Bhutan’s only covid-19 patient flies home

The remote Buddhist kingdom of Bhutan on Saturday reported that it’s only case of COVID-19 infection—a 76-year-old American tourist—had been evacuated to the United States and that the Himalayan nation is now free of the coronavirus.

The American patient was evacuated on Friday afternoon by air ambulance, in coordination with the US embassy in New Delhi and at the request of his family members. The patient’s partner, who has twice tested negative for the virus, remains in Bhutan under quarantine.

“He was managed in the isolation ward identified for COVID-19 patients and given the best care by a team of dedicated medical professionals,” Bhutan’s Ministry of Health stated in a press release. (Kuensel)

The repatriation of the American means that Bhutan now has no confirmed cases of COVID-19.

At the time of writing, global novel coronavirus infections were reported to total 169,387, with 6,513 deaths so far confirmed. While the outbreak first emerged in China, as of Monday, the majority of coronavirus infections and fatalities have now occurred outside of mainland China, which has reported a death toll of 3,217 people, and a total of 81,020 infections, according to official data from the Chinese health authorities. COVID-19 is believed to have first spread from an illegal wildlife market in the Chinese city of Wuhan, in central Hubei Province. The World Health Organization has estimated the mortality rate from the virus at 3.4 per cent, with the elderly and people with underlying health conditions considered most at risk.

Bhutan shares borders with two political and economic heavy-hitters China and India, which has so far reported 113 confirmed cases of COVID-19 and two deaths.

Local media reports in Bhutan described the American patient as being on at least three medications for several pre-existing medical conditions. These factors, combined with his age, place him at high risk of complications. Immediately after the patent was confirmed positive for COVID-19 on 5 March, he was placed on an isolation ward, with oxygen support.* By the third day in hospital, he had been placed on a ventilator, attended by Bhutanese medical experts and with additional guidance from an infectious diseases specialist in Singapore.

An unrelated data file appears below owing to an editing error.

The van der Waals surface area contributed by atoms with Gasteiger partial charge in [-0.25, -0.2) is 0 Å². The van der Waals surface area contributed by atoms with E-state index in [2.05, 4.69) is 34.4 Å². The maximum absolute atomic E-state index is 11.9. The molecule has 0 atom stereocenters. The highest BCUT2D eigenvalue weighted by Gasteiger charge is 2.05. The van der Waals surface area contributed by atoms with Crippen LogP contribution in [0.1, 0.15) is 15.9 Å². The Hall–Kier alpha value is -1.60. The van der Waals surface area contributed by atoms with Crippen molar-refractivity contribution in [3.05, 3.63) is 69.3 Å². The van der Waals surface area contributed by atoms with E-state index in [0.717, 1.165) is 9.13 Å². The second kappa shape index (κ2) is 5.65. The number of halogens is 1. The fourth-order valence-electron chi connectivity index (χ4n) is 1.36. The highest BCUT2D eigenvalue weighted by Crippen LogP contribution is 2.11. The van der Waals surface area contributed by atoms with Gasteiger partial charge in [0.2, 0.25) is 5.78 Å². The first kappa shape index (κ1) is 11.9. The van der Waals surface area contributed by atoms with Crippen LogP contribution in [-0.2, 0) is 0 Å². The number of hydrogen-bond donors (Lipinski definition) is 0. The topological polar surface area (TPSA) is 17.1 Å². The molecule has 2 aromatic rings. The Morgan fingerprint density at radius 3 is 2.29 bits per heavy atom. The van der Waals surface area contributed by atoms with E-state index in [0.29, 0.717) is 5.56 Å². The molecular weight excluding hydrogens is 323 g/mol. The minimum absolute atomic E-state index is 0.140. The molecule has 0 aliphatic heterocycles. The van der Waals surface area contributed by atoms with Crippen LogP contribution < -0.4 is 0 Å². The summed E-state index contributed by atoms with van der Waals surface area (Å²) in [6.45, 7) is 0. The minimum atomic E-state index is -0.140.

The Bhutanese prime minister, Dr. Lotay Tshering, was quoted by the Kuensel newspaper as saying that the patient received the same anti-viral regime being used in Japan, Singapore, and Thailand: “We were giving him the best treatment that was available in consultation with the family physician. We did all we could.” (Kuensel)

As of Friday, the Royal Centre for Disease Control in Bhutan had tested 238 people, all of whom returned negative results. Of these subjects, 78 are staying at designated quarantine centers and 17 are self-quarantined.

After confirming its first COVID-19 case, Bhutan closed its borders to foreign visitors for two weeks, although Indian nationals are permitted to enter the country via land border crossings for non-tourism and essential purposes after coronavirus screening. All incoming travelers, including Bhutanese nationals, are required to declare their travel histories.

Remote, landlocked, and perched in the rarified air of the eastern Himalaya, Bhutan is the world’s last remaining Vajrayana Buddhist country. The ancient spiritual tradition is embedded in the very consciousness and culture of this remote land, where it has flourished with an unbroken history that dates back to its introduction from Tibet by Padmasambhava, also known as Guru Rinpoche, in the eighth century.

Almost 75 per cent of Bhutan’s population of some 770,000 people identify as Buddhists, according to data from the Washington, DC-based Pew Research Center, with Hinduism accounting for the majority of the remaining 25 per cent. Most of Bhutan’s Buddhists follow either the Drukpa Kagyu or the Nyingma schools of Vajrayana Buddhism.